Quinsey Wolfe’s Glass Vault by Candace Robinson

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I voluntarily read and reviewed an ARC of Quinsey Wolfe’s Glass Vault by Candace Robinson. The sinister prologue spooked me and made me curious at the same time. Perrie is an only child living with her single father, since her mother left years ago. Her best friends are her next door neighbor and cousin, Maisie, and August, the teenage boy she has more than just friend feelings for. There’s an odd mystery about the breakup with her ex-boyfriend, Neven. One day, on their way home from school, Perrie, Maisie and August see a large building that they’ve never seen before, Quinsey Wolfe’s Glass Vault. A sign stating there are job openings is hanging on the door. Curiously, Maisie has a job there by the next day. The characters are charming and the humor is refreshing, while something creepy lurks in the background. People are disappearing from their community and August and Perrie enter the Glass Vault when Maisie can’t be found. I don’t want to give anything away, but the twists floored me! A wonderful supernatural horror story full of fairy tale and historical retellings, worthy of 5 stars! Look closely at the cover for hints of retellings in this story!

Bull by David Elliott

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I voluntarily read and reviewed Bull by David Elliott. Thanks to NetGalley and Houghton Mifflin Harcourt for the opportunity to read and review this book! Bull is a retelling of the myth, “Theseus and the Minotaur”. The author makes the characters as real and relevant as possible and broadens the story to explain more of Asterion’s life from birth to childhood to the complete transformation of his character and sanity and all of this is written in poetic form and in modern language that makes it easily understandable. 4.5 stars!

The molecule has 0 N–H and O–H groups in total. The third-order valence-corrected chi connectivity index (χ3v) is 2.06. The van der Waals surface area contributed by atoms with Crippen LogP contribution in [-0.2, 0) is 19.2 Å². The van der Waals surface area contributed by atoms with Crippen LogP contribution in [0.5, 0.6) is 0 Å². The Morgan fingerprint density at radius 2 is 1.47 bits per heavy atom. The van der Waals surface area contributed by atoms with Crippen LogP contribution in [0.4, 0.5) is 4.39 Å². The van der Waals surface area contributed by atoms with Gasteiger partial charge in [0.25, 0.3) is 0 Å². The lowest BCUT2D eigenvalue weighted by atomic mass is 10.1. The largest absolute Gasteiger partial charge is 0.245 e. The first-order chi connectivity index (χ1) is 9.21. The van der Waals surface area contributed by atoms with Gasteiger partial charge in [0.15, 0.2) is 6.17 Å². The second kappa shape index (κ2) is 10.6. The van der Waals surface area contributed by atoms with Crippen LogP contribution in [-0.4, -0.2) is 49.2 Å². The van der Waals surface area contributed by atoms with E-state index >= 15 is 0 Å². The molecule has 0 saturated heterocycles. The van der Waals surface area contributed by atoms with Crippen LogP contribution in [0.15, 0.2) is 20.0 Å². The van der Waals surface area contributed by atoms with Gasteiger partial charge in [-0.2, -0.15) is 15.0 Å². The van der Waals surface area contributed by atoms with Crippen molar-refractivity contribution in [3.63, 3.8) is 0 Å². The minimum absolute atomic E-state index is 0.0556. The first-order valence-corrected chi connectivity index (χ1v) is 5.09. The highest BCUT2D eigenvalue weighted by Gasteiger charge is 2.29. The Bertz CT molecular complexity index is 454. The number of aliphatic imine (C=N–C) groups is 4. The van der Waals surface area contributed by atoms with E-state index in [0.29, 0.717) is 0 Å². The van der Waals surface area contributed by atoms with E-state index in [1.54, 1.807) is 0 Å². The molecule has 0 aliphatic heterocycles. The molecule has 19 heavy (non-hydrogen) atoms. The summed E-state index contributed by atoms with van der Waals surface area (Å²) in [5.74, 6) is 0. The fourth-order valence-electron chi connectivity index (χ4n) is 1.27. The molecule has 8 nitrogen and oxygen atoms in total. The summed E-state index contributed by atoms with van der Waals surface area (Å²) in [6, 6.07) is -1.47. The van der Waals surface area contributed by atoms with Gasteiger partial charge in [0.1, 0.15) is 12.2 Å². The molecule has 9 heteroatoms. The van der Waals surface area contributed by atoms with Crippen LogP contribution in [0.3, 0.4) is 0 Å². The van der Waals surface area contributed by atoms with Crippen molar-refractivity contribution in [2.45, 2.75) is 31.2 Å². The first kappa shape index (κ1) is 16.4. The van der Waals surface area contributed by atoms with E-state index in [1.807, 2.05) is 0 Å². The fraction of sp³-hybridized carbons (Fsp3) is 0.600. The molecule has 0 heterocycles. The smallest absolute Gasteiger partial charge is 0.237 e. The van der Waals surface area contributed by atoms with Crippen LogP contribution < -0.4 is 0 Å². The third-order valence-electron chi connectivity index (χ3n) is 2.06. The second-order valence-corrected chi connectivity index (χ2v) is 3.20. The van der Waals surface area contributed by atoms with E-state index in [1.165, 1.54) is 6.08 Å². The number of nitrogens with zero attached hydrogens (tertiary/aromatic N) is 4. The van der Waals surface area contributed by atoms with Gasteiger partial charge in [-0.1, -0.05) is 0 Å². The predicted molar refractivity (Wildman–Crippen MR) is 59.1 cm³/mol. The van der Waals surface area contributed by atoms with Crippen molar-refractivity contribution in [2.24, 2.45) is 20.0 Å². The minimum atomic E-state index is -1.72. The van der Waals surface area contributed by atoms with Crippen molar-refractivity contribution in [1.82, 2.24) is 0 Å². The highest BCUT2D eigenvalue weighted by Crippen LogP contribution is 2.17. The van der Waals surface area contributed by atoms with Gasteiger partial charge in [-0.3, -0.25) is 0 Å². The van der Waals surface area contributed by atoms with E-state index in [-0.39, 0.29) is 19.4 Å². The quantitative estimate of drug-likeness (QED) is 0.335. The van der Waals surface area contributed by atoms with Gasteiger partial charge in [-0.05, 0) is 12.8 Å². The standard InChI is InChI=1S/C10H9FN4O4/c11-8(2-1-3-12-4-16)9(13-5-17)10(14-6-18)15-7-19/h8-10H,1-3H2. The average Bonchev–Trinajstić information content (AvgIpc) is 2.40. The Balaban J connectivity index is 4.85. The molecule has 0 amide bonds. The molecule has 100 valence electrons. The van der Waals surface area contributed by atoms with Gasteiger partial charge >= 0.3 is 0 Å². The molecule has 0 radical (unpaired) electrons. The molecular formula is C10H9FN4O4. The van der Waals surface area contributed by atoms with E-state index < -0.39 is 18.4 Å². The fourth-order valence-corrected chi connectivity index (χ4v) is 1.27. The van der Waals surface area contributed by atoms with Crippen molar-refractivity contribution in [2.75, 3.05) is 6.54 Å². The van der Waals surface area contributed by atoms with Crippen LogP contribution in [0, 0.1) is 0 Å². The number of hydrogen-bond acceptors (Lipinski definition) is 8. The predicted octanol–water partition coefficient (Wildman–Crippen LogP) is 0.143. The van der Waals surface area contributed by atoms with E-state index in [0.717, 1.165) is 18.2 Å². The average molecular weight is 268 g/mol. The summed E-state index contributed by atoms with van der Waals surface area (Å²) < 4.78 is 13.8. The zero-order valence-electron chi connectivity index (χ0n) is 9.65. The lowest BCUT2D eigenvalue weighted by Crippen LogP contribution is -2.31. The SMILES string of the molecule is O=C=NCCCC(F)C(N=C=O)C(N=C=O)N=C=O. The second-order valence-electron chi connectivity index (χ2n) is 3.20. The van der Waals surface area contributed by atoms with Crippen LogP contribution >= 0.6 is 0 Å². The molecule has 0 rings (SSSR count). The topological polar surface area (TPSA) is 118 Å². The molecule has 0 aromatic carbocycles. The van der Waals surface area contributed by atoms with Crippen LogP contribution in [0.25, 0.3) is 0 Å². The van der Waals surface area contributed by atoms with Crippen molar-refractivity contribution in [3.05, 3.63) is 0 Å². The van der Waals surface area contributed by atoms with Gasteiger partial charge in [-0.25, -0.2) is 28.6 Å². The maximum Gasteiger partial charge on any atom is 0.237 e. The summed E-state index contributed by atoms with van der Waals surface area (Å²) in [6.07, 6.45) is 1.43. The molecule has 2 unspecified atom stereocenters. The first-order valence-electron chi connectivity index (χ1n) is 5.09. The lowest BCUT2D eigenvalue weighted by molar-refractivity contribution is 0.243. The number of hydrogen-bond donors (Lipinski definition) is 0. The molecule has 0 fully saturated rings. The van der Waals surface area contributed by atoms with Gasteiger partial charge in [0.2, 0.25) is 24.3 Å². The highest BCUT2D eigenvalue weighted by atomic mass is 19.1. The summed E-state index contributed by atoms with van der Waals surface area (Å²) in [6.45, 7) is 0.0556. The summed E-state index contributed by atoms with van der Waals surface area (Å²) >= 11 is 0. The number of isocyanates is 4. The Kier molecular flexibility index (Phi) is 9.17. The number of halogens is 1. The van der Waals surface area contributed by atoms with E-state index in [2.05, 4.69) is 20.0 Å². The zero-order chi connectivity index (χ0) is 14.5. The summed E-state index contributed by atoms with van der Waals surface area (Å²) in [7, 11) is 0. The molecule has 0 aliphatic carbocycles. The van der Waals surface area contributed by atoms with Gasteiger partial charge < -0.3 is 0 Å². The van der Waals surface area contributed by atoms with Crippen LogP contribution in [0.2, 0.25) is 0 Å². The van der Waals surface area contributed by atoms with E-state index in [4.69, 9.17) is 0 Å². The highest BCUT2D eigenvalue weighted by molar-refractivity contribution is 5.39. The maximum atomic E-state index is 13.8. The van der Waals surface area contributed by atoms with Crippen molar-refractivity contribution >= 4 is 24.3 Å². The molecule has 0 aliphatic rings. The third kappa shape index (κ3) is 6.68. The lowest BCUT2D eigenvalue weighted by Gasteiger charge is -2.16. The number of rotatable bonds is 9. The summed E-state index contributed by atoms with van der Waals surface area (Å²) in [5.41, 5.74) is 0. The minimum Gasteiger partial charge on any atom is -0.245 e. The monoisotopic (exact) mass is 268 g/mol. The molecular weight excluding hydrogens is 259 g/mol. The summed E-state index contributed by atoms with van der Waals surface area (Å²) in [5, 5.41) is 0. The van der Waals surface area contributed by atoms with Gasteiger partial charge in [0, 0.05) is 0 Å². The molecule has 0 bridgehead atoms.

Don’t Kiss the Messenger by Katie Ray

Received an advance reader copy in exchange for a fair review.
Thanks to Entangled Publishing and NetGalley for the opportunity to read and review Don’t Kiss the Messenger by Katie Ray! Katie Ray has previously published works under the name of Katie Kacvinsky and her books have been popular with my library patrons. I believe that this new book of Katie’s will be a popular read also. Don’t Kiss the Messenger is a retelling of sorts. The story line is similar to the play, Cyrano de Bergerac where inner beauty overpowers outer beauty. This book is intelligent and eloquent in many ways, while still staying a young adult contemporary story! CeCe and Emmett take turns by alternating points of view throughout the book. CeCe has a scar on the right side of her face that she prefers to not be the focal point when she meets someone for the first time. Emmett is new to the school and a known high school football player. They both attend Honors Shakespeare class and are partnered on the first day. CeCe and Emmett share the trait of clever wit and they have tremendous similarities with their tastes in and knowledge of music and literature. They are both intense and dedicated athletes also; CeCe is the captain of the volleyball team and Emmett is the star quarterback. I love this book with its romantic gestures, self-esteem building thoughts and loyalty and friendship. 5 stars for this amazing realistic fiction read!

Weariland by Mary Shotwell

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Received an advance reader copy in exchange for a fair review.
Thanks to YA Bound Book Tours for the opportunity to read and review Weariland by Mary Shotwell! This fairy tale retelling of Alice in Wonderland kept me riveted. The suspense, danger, mystery and riddles pulled me in so strongly that I wanted to read the book in one sitting. Lason (like Jason with an L) is a descendant of the first Alice that fell into Wonderland (now called Weariland because of the dreariness) many generations ago. The author’s creative imagination changed Wonderland in many ways that I could have never dreamed of, such as the changing of the execution style. Instead of “off with their heads”, the Queen devised a horrible simple machine to take the prisoners feet off. We get to see more of the White Rabbit’s home and family and there is deception from the past in Lason’s family. Her grandmother disappears and Lason dives right into Weariland to solve the mystery and has to figure out everything on her own. I’m glad that Lason’s mother became stronger for her daughter as the story progressed. I grew to care for her as much as I cared for Lason. The danger and suspense kept me hooked – 4 stars!